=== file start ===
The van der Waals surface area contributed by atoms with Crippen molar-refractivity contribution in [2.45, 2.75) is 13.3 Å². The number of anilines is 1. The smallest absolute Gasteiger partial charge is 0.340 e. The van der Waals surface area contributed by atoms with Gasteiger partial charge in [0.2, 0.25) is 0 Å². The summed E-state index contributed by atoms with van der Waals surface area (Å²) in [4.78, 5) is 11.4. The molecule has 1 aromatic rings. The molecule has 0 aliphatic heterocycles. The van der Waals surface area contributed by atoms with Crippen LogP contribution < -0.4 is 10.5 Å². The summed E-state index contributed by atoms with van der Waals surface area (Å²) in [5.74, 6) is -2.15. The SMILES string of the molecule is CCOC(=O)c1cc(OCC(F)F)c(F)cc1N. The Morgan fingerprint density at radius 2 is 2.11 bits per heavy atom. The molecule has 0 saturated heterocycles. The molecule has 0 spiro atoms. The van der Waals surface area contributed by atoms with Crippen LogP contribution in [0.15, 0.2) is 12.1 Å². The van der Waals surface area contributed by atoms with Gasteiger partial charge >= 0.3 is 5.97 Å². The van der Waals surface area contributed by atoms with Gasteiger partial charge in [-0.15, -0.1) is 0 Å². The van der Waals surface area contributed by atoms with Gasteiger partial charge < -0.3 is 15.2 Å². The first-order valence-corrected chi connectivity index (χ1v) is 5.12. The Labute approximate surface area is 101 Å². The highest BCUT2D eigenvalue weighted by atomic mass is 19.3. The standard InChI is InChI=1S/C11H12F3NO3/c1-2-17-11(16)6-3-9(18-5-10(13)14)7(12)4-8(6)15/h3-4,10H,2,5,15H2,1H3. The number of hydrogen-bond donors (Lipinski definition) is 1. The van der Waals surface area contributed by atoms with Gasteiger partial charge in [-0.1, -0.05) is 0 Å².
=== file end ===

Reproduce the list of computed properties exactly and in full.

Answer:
The van der Waals surface area contributed by atoms with Crippen molar-refractivity contribution in [2.45, 2.75) is 13.3 Å². The number of anilines is 1. The smallest absolute Gasteiger partial charge is 0.340 e. The van der Waals surface area contributed by atoms with Gasteiger partial charge in [0.2, 0.25) is 0 Å². The summed E-state index contributed by atoms with van der Waals surface area (Å²) in [4.78, 5) is 11.4. The molecule has 1 aromatic rings. The molecule has 0 aliphatic heterocycles. The van der Waals surface area contributed by atoms with Crippen LogP contribution < -0.4 is 10.5 Å². The summed E-state index contributed by atoms with van der Waals surface area (Å²) in [5.74, 6) is -2.15. The SMILES string of the molecule is CCOC(=O)c1cc(OCC(F)F)c(F)cc1N. The Morgan fingerprint density at radius 2 is 2.11 bits per heavy atom. The molecule has 0 saturated heterocycles. The molecule has 0 spiro atoms. The van der Waals surface area contributed by atoms with Crippen LogP contribution in [0.15, 0.2) is 12.1 Å². The van der Waals surface area contributed by atoms with Gasteiger partial charge >= 0.3 is 5.97 Å². The van der Waals surface area contributed by atoms with Gasteiger partial charge in [-0.15, -0.1) is 0 Å². The van der Waals surface area contributed by atoms with Gasteiger partial charge < -0.3 is 15.2 Å². The first-order valence-corrected chi connectivity index (χ1v) is 5.12. The Labute approximate surface area is 101 Å². The highest BCUT2D eigenvalue weighted by atomic mass is 19.3. The standard InChI is InChI=1S/C11H12F3NO3/c1-2-17-11(16)6-3-9(18-5-10(13)14)7(12)4-8(6)15/h3-4,10H,2,5,15H2,1H3. The number of hydrogen-bond donors (Lipinski definition) is 1. The van der Waals surface area contributed by atoms with Gasteiger partial charge in [-0.1, -0.05) is 0 Å².